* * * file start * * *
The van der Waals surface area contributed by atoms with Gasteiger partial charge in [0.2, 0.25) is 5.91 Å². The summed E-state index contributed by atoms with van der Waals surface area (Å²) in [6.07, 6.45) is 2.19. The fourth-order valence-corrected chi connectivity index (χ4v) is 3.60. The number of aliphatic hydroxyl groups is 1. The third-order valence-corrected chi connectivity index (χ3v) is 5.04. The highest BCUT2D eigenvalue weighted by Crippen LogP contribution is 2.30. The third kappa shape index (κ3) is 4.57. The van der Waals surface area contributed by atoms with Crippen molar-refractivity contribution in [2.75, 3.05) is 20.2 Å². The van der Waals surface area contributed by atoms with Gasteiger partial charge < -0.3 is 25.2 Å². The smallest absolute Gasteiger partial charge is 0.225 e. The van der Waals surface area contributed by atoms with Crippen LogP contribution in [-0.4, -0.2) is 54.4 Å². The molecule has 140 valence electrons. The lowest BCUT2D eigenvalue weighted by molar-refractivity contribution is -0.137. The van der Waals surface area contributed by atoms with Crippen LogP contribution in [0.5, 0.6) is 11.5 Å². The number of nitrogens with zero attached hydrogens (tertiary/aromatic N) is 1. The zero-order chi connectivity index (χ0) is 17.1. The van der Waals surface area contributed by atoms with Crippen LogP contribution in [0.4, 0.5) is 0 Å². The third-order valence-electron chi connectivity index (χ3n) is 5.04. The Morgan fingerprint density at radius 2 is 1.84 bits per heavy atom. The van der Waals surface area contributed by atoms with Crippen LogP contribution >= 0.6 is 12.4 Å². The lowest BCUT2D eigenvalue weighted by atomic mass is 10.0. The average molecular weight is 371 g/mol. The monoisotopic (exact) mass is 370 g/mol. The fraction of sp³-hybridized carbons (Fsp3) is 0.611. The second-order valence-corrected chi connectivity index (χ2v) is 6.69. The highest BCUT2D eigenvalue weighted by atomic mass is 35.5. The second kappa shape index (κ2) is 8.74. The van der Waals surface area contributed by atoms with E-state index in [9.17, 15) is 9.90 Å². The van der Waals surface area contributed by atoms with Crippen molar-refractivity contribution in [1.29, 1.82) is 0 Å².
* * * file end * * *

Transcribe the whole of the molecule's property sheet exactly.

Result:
The van der Waals surface area contributed by atoms with Gasteiger partial charge in [0.2, 0.25) is 5.91 Å². The summed E-state index contributed by atoms with van der Waals surface area (Å²) in [6.07, 6.45) is 2.19. The fourth-order valence-corrected chi connectivity index (χ4v) is 3.60. The number of aliphatic hydroxyl groups is 1. The third-order valence-corrected chi connectivity index (χ3v) is 5.04. The highest BCUT2D eigenvalue weighted by Crippen LogP contribution is 2.30. The third kappa shape index (κ3) is 4.57. The van der Waals surface area contributed by atoms with Crippen molar-refractivity contribution in [2.75, 3.05) is 20.2 Å². The van der Waals surface area contributed by atoms with Gasteiger partial charge < -0.3 is 25.2 Å². The smallest absolute Gasteiger partial charge is 0.225 e. The van der Waals surface area contributed by atoms with Crippen LogP contribution in [-0.4, -0.2) is 54.4 Å². The molecule has 140 valence electrons. The lowest BCUT2D eigenvalue weighted by molar-refractivity contribution is -0.137. The van der Waals surface area contributed by atoms with Crippen LogP contribution in [0.5, 0.6) is 11.5 Å². The number of nitrogens with zero attached hydrogens (tertiary/aromatic N) is 1. The zero-order chi connectivity index (χ0) is 17.1. The van der Waals surface area contributed by atoms with Crippen LogP contribution in [0.4, 0.5) is 0 Å². The third-order valence-electron chi connectivity index (χ3n) is 5.04. The Morgan fingerprint density at radius 2 is 1.84 bits per heavy atom. The van der Waals surface area contributed by atoms with Crippen LogP contribution >= 0.6 is 12.4 Å². The lowest BCUT2D eigenvalue weighted by atomic mass is 10.0. The average molecular weight is 371 g/mol. The monoisotopic (exact) mass is 370 g/mol. The fraction of sp³-hybridized carbons (Fsp3) is 0.611. The second-order valence-corrected chi connectivity index (χ2v) is 6.69. The highest BCUT2D eigenvalue weighted by atomic mass is 35.5. The second kappa shape index (κ2) is 8.74. The van der Waals surface area contributed by atoms with E-state index in [9.17, 15) is 9.90 Å². The van der Waals surface area contributed by atoms with Crippen molar-refractivity contribution in [1.29, 1.82) is 0 Å².